What is a Lottery?


A gambling game in which tickets are sold for a chance to win money or other prizes by matching numbers drawn at random. A lottery may be organized by a government or by private entities. Prizes can be cash, goods, or services, such as housing units or kindergarten placements. Most lotteries require players to pay a small fee, called a ticket or stake, to enter the contest. The amount of the prize is usually smaller than the sum paid to buy a ticket. In the United States, state-run lotteries are common.

Cohen’s article traces the modern lottery back to a time when rising taxes, increasing inflation, and growing war costs made it difficult for states to balance their budgets without hiking taxes or cutting services, both of which would be unpopular with voters. In this environment, the lottery became a sort of budgetary miracle that enabled states to raise massive sums of money seemingly out of thin air.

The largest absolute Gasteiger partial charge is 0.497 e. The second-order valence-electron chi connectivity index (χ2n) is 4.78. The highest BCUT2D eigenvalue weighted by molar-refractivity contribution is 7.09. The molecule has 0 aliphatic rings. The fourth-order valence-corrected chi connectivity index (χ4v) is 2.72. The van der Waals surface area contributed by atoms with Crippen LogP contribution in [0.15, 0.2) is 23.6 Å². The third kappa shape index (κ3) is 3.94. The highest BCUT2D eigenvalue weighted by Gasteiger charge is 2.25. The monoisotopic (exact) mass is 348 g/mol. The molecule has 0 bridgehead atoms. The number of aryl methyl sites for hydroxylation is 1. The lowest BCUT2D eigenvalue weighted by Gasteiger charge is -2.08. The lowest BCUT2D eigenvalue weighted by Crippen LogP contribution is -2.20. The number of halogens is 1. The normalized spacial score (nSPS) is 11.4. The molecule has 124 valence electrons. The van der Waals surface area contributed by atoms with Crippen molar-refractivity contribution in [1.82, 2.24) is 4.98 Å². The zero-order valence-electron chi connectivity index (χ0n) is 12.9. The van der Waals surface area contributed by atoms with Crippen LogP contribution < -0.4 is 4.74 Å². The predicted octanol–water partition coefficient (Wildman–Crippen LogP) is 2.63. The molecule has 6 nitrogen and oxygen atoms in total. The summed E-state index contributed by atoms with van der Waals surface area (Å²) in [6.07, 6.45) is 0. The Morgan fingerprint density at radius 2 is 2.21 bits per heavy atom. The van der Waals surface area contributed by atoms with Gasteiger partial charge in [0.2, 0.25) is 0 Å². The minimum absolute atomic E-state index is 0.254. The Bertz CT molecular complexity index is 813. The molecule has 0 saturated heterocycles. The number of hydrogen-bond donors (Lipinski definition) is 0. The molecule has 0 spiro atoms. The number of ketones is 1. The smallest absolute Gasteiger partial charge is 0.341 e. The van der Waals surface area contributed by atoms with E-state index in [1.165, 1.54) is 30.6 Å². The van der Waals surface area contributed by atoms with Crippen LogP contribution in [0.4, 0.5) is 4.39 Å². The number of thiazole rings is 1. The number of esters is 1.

Lotteries appeal to people who tend to covet money and the things it can buy. They are lured into the games with promises that their lives will be better if they can just hit it big. Lottery officials are aware of this tendency, and they use every tool in their arsenal to keep people buying tickets, including slick advertising campaigns and clever math on the front of the tickets. The lottery is not dissimilar to the strategies used by video-game makers and cigarette companies.